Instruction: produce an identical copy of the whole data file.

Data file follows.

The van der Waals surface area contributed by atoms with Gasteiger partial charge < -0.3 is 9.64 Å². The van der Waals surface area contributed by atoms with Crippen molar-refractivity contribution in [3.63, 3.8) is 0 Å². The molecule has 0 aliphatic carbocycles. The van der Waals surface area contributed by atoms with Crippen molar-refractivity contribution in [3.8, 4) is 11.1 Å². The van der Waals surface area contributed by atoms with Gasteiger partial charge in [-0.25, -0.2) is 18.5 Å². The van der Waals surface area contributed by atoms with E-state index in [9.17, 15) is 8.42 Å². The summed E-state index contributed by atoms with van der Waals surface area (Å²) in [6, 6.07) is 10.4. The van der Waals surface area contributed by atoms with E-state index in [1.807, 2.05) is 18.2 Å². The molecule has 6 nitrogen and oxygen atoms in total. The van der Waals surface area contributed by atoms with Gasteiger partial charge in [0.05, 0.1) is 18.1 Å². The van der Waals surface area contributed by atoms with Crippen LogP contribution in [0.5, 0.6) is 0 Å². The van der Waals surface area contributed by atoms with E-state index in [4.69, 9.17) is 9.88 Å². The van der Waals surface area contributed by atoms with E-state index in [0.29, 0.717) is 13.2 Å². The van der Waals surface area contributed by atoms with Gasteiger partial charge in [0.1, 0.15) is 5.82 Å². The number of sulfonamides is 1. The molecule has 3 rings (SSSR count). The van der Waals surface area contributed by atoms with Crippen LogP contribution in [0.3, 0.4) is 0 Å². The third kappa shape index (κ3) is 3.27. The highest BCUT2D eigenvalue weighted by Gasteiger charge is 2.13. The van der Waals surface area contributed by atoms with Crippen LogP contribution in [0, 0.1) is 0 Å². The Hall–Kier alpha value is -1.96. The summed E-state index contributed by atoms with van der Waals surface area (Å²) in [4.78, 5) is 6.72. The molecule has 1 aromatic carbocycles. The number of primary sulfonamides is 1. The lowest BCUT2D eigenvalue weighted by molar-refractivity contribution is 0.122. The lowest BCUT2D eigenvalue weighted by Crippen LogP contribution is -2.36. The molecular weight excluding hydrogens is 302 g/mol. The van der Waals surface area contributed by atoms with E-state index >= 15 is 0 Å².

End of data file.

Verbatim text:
The van der Waals surface area contributed by atoms with Gasteiger partial charge < -0.3 is 9.64 Å². The van der Waals surface area contributed by atoms with Crippen molar-refractivity contribution in [3.63, 3.8) is 0 Å². The molecule has 0 aliphatic carbocycles. The van der Waals surface area contributed by atoms with Crippen molar-refractivity contribution in [3.8, 4) is 11.1 Å². The van der Waals surface area contributed by atoms with Gasteiger partial charge in [-0.25, -0.2) is 18.5 Å². The van der Waals surface area contributed by atoms with E-state index in [9.17, 15) is 8.42 Å². The summed E-state index contributed by atoms with van der Waals surface area (Å²) in [6, 6.07) is 10.4. The van der Waals surface area contributed by atoms with E-state index in [1.807, 2.05) is 18.2 Å². The molecule has 6 nitrogen and oxygen atoms in total. The van der Waals surface area contributed by atoms with Gasteiger partial charge in [0.05, 0.1) is 18.1 Å². The van der Waals surface area contributed by atoms with Crippen LogP contribution in [0.5, 0.6) is 0 Å². The van der Waals surface area contributed by atoms with E-state index in [4.69, 9.17) is 9.88 Å². The van der Waals surface area contributed by atoms with E-state index in [0.29, 0.717) is 13.2 Å². The van der Waals surface area contributed by atoms with Gasteiger partial charge in [0.1, 0.15) is 5.82 Å². The number of sulfonamides is 1. The molecule has 3 rings (SSSR count). The van der Waals surface area contributed by atoms with Crippen LogP contribution in [0.3, 0.4) is 0 Å². The third kappa shape index (κ3) is 3.27. The highest BCUT2D eigenvalue weighted by Gasteiger charge is 2.13. The van der Waals surface area contributed by atoms with Crippen LogP contribution in [0, 0.1) is 0 Å². The Hall–Kier alpha value is -1.96. The summed E-state index contributed by atoms with van der Waals surface area (Å²) in [4.78, 5) is 6.72. The molecule has 1 aromatic carbocycles. The number of primary sulfonamides is 1. The lowest BCUT2D eigenvalue weighted by molar-refractivity contribution is 0.122. The lowest BCUT2D eigenvalue weighted by Crippen LogP contribution is -2.36. The molecular weight excluding hydrogens is 302 g/mol. The van der Waals surface area contributed by atoms with E-state index >= 15 is 0 Å².